Since we've passed the solstice, and every day brings us closer to the wonders of the desert spring, I'd like to predict that things will brighten up soon. Please persist, for yourself as well as all of us.

Posted by icosahedron about 2 years ago (Flag)
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Hang in there, Michele -
Realize that we see what you are doing and we appreciate it and enjoy it. You certainly made a difference for me when I started on iNat. For me, the connections make it all worthwhile.

I have started going back through older posts looking for those I can confirm. That has helped me feel more useful and connected to the community, especially since almost all of my observations are made in the summer.

Best wishes on finding success in the desert. I have yet to post a couple of trips worth of observations from an area south of Barstow. I know when I get around to posting them that I can expect the support that I've had from observations elsewhere.

Bill

Posted by sekihiker about 2 years ago (Flag)
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Thanks for the kind words and suggestions everyone. I did not expect anyone to read the post so, it was a pleasant surprise.

I am not lonely when I hike but, occasionally, I would want to get together with knowledgeable naturalists without going too far from where I live.
I use a digital camera and have no iphone. My laptop is bursting at the seems with all the pictures I have taken and I definitely have to do a major clean up, organizing and saving on a flash drive or elsewhere. I am not far from Zzyzx so, I'll try to go.
Ken-Ishi, I am still looking for the shots of the chrysalis I was documenting when I was in San Diego but, for now, can't find the originals.
I have tried to asked questions in the chat group but I am one of those slow learners that needs to have a tutor and practice over and over again before I get it. Written words are harder to deal with than visual illustrations, in my case.
Finally, when I make that voodoo doll on a cholla or other cactus, I'll make sure I post it. :-)
Thanks again folks for the encouragement and suggestions.

Posted by microm about 2 years ago (Flag)
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@microm Don't feel too bad about not getting every single observation into iNaturalist. Just by participating and getting in what you can you are doing more with the information you collect than most people ever will.

Posted by vermfly about 2 years ago (Flag)
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Hey Michele,

I appreciate that you wrote this out in a journal post -- and especially that you're seeing the comments of those that have read it!

iNat has replaced a lot of those other social networks for me, and that's much healthier (for me at least). It's not as vitriolic as the other social networks, and I get to correspond/comment more with people that share my interest in nature. When I feel lonely, I just log onto iNat, look through some observations from people from far off lands (like California!), and live vicariously through their adventures -- even with a cheesy "wow! Neat observation!" or something along those lines too.

Now, I'm finding myself organizing some iNat meetups -- you may want to try that. Post in a journal entry and tag some of the top observers in the vicinity -- see if you want to get a group together to go iNatting.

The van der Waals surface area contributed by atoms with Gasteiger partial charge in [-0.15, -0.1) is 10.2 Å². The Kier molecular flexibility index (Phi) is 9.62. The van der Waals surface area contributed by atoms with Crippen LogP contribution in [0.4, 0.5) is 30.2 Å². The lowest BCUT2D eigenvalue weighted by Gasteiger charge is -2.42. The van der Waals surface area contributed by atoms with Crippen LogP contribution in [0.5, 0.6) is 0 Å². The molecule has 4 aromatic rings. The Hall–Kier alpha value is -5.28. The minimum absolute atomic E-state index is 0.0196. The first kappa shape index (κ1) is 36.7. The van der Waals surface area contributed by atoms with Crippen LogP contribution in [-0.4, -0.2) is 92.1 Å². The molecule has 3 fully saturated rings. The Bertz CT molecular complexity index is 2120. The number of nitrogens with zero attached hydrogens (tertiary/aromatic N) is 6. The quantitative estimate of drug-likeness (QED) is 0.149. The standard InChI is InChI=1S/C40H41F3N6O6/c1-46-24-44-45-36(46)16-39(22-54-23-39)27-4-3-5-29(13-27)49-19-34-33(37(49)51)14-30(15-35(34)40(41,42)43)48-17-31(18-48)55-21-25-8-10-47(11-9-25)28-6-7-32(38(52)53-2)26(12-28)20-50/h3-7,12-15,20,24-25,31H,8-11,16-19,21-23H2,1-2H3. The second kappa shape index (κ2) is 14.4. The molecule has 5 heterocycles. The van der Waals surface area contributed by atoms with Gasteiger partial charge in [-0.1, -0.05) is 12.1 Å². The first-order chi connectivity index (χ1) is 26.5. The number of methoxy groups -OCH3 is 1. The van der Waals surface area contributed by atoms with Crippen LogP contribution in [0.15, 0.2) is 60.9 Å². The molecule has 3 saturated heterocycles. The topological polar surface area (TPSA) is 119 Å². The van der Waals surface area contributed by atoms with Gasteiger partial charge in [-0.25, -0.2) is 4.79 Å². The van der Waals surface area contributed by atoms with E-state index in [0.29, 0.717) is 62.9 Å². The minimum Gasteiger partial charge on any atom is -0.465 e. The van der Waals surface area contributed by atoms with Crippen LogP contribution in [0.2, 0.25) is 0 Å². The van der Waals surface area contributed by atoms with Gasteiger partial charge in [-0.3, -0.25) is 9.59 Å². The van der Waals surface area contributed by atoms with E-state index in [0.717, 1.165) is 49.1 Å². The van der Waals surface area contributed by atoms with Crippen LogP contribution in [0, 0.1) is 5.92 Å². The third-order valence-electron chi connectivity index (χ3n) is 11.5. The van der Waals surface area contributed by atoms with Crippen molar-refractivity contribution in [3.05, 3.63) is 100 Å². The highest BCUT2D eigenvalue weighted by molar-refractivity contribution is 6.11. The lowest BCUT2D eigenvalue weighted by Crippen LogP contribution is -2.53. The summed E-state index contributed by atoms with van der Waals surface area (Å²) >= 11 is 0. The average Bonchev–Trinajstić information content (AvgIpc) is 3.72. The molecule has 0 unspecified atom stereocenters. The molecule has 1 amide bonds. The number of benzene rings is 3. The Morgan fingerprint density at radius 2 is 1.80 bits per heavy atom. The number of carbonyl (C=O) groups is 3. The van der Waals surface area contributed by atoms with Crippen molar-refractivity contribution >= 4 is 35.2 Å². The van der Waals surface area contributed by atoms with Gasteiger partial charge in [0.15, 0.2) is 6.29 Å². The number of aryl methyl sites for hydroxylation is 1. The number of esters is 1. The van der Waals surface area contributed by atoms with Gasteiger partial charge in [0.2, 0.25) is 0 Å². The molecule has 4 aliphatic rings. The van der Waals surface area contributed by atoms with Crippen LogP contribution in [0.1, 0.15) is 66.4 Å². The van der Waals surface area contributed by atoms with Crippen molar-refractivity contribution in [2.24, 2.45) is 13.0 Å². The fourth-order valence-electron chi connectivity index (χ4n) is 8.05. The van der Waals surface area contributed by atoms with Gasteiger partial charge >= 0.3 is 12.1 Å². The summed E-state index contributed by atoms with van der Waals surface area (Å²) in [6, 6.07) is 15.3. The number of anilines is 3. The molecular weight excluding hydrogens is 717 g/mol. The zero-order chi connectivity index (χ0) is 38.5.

Winter is a lame time for plants though, I know this for sure -- I'm just spotting a lot of winter weeds... Stick in there -- Spring is around the corner! :) Know for whatever it's worth, you've got naturalists friends here. :)

Now, back to that Ken-ichi voodoo doll.... ;)

Posted by sambiology about 2 years ago (Flag)
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Thanks for your input @sambiology.
I am actually trying to participate in Mojave Desert Naturalists meetup but it seems to be a slow moving group. What I mean is that there will not be a hike till February or March. Meanwhile, I have joined another group of archeologists who will be digging really close to where I live so, I'll dig and take pictures. I also have contacted some iNaters who are volunteering hosts at the Mojave Desert Center. That was back before the summer and... nothing happened. I have lots of interests so, there is never a dull moment for me.
Yup, I am seeing lots of weeds popping up with the couple of rains we have had in this region.
I have invited some iNaters to stop by here and I would welcome them to join me in my walks, anytime. :-)
while I am at it, I'd love to learn more about the geology of this area because the rock colors and formations are awesome. Nature never disappoints me.

Posted by microm about 2 years ago (Flag)
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Regarding geology, I've been enjoying https://rockd.org. The level of detail of their geographic data varies from place to place, but it can be quite useful when it's good.

Posted by kueda about 2 years ago (Flag)
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Thank Ken-Ishi, I'll download it on my laptop.

Posted by microm about 2 years ago (Flag)
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Michele -

As far as I can tell, RockD is compatible with iPhone, iPad, and iPod touch only.

Here are links to geologic maps from the USGS that can be downloaded to your PC or tablet.

https://ngmdb.usgs.gov/maps/mapview/

This page allows you to download geologic maps including overlays to Google Earth which I think is pretty cool.

Best Wishes -
Bill

Posted by sekihiker about 2 years ago (Flag)
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@sekihiker. thanks I will try since technology has surpassed me.

Posted by microm about 2 years ago (Flag)